H number H01647
Name Subacute thyroiditis;
Subacute granulomatous thyroiditis;
De Quervain thyroiditis
Description Subacute thyroiditis (SAT), also called subacute granulomatous or de Quervain thyroiditis, is a spontaneously remitting, painful, inflammatory disease of the thyroid gland, which is considered the most common cause of painful thyroiditis. It is an uncommon but important cause of fever of unknown origin (FUO). SAT is often preceded by an upper respiratory tract infection and occurs concurrently with outbreaks of viral diseases (mumps, measles, influenza). However, the exact etiology is unknown. Clinically, it presents with acute onset of pain in the thyroid region. The pain may be exacerbated by turning the head or swallowing, and may radiate to the jaw, ear or chest. Common initial clinical features include low-grade fever, fatigue, and mild thyrotoxic manifestations. The physical examination, an elevated erythrocyte sedimentation rate, an elevated thyroglobulin level, and a depressed radioactive iodine uptake confirm the diagnosis. Therapy with antithyroid drugs is not indicated in patients with SAT because this disorder is caused by the release of preformed thyroid hormone rather than synthesis of new T3 and T4. Therapy with beta blockers may be indicated for the symptomatic treatment of thyrotoxicosis. Nonsteroidal anti-inflammatory drugs are generally effective in reducing thyroid pain in patients with mild cases. Patients with more severe disease require a tapering dosage of prednisone given over two to four weeks.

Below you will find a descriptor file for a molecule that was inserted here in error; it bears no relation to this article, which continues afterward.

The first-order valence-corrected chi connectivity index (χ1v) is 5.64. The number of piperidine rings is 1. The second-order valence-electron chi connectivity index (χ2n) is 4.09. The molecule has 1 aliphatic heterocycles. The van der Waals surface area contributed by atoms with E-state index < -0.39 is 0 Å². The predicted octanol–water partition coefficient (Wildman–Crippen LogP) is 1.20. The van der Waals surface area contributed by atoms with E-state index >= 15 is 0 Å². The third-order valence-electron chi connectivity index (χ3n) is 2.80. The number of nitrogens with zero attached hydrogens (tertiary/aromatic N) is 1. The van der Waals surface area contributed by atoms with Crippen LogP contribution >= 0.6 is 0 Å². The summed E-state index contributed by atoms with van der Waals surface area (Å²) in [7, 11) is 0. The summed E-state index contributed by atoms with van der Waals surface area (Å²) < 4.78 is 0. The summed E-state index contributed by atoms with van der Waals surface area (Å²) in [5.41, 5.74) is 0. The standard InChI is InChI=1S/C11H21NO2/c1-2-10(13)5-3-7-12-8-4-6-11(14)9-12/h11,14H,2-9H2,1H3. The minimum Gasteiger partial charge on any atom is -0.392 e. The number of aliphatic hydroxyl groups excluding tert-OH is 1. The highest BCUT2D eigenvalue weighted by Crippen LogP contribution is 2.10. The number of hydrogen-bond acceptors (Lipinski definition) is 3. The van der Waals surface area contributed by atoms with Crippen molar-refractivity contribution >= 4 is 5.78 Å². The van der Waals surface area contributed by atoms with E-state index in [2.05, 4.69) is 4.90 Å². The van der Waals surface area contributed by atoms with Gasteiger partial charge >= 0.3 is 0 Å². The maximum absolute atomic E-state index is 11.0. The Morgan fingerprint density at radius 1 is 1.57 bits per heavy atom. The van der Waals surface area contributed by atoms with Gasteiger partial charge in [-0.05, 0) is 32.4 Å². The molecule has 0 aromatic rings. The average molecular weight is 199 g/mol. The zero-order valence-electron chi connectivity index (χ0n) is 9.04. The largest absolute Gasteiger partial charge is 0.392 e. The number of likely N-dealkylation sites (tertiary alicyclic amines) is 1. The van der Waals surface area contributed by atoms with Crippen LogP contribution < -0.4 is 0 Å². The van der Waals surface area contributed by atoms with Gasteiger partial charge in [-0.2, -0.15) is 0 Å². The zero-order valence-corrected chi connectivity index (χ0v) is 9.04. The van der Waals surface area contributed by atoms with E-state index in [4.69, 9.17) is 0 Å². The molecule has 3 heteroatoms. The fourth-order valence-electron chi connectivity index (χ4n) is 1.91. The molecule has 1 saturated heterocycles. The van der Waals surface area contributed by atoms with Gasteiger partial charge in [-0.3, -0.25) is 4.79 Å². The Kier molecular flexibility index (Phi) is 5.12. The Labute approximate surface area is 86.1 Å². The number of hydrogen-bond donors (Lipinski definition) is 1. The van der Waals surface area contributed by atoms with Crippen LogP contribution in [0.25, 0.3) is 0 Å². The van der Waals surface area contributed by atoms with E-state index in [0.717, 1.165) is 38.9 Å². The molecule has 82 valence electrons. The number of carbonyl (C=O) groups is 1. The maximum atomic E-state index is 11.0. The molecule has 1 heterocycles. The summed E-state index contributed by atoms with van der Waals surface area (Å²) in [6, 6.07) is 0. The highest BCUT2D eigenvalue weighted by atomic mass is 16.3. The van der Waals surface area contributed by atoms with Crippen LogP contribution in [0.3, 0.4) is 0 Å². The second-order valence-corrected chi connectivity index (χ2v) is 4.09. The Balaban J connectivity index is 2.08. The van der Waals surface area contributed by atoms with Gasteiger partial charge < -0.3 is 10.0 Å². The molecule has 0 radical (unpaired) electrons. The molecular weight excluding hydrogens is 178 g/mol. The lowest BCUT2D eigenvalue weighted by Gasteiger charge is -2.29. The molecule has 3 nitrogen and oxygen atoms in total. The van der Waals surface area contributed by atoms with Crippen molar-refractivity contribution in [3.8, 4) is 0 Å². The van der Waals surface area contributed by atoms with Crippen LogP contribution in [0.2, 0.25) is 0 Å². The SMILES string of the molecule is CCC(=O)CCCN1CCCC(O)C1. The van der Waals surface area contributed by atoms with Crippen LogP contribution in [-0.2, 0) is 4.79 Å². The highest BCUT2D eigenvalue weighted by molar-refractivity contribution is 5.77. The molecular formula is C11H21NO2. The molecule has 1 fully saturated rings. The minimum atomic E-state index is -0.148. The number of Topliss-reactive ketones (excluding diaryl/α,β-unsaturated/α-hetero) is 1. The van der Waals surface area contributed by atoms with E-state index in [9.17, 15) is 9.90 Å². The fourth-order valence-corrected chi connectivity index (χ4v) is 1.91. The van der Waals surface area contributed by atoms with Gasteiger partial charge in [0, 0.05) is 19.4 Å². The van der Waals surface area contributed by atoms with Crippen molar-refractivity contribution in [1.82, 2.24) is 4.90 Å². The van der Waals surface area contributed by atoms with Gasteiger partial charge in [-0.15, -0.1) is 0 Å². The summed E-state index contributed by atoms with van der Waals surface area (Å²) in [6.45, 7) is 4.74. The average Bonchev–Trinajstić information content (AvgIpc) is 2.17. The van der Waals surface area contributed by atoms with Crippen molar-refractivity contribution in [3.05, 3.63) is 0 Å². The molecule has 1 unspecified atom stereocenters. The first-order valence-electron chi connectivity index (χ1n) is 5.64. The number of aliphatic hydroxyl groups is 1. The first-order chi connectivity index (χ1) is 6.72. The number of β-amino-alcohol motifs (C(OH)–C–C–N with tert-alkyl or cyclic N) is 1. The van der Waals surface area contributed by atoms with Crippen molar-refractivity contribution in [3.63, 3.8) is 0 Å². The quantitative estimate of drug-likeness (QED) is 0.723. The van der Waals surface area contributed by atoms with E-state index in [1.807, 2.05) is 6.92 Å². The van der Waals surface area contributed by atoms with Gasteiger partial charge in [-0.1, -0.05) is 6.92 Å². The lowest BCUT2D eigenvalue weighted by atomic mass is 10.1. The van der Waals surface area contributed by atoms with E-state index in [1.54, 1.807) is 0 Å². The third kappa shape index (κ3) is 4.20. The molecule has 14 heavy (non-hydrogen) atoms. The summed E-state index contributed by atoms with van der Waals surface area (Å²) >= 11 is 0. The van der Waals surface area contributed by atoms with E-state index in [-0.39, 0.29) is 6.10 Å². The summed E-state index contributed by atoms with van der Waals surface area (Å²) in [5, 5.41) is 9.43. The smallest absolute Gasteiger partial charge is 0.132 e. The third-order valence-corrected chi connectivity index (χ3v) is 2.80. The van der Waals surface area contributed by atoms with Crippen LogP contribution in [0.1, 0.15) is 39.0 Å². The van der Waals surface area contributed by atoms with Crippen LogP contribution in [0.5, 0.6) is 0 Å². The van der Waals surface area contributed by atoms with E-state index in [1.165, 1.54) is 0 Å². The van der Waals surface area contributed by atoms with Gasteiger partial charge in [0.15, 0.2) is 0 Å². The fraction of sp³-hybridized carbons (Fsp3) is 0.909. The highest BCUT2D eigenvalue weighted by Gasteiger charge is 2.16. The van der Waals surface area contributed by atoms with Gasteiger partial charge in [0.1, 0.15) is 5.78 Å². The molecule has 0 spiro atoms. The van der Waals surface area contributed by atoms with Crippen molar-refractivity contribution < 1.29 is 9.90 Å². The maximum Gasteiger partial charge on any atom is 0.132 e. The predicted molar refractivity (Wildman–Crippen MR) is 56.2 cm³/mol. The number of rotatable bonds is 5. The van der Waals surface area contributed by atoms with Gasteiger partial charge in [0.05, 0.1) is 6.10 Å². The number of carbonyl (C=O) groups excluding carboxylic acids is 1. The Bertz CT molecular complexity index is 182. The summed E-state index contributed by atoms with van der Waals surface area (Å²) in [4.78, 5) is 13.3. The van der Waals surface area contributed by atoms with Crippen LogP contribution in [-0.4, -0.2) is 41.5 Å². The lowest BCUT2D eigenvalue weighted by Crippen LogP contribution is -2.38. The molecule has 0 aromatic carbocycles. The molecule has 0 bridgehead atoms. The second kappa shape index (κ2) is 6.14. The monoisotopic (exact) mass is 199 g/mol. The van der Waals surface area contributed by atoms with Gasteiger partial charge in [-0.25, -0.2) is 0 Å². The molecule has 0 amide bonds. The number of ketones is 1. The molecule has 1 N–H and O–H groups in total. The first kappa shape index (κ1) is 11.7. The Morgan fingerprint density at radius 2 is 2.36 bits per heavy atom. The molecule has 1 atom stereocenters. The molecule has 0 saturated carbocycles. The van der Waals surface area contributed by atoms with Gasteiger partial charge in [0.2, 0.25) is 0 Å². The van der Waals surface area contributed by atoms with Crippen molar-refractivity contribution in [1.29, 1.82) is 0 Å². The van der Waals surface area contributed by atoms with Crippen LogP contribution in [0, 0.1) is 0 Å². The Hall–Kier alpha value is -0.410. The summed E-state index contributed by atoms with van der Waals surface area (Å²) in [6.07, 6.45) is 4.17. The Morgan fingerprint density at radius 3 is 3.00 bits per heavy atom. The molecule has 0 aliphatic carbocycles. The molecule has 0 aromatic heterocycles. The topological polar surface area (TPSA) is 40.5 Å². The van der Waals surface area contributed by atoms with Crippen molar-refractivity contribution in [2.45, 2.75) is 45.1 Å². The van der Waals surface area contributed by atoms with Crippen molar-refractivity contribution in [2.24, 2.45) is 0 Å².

Category Endocrine disease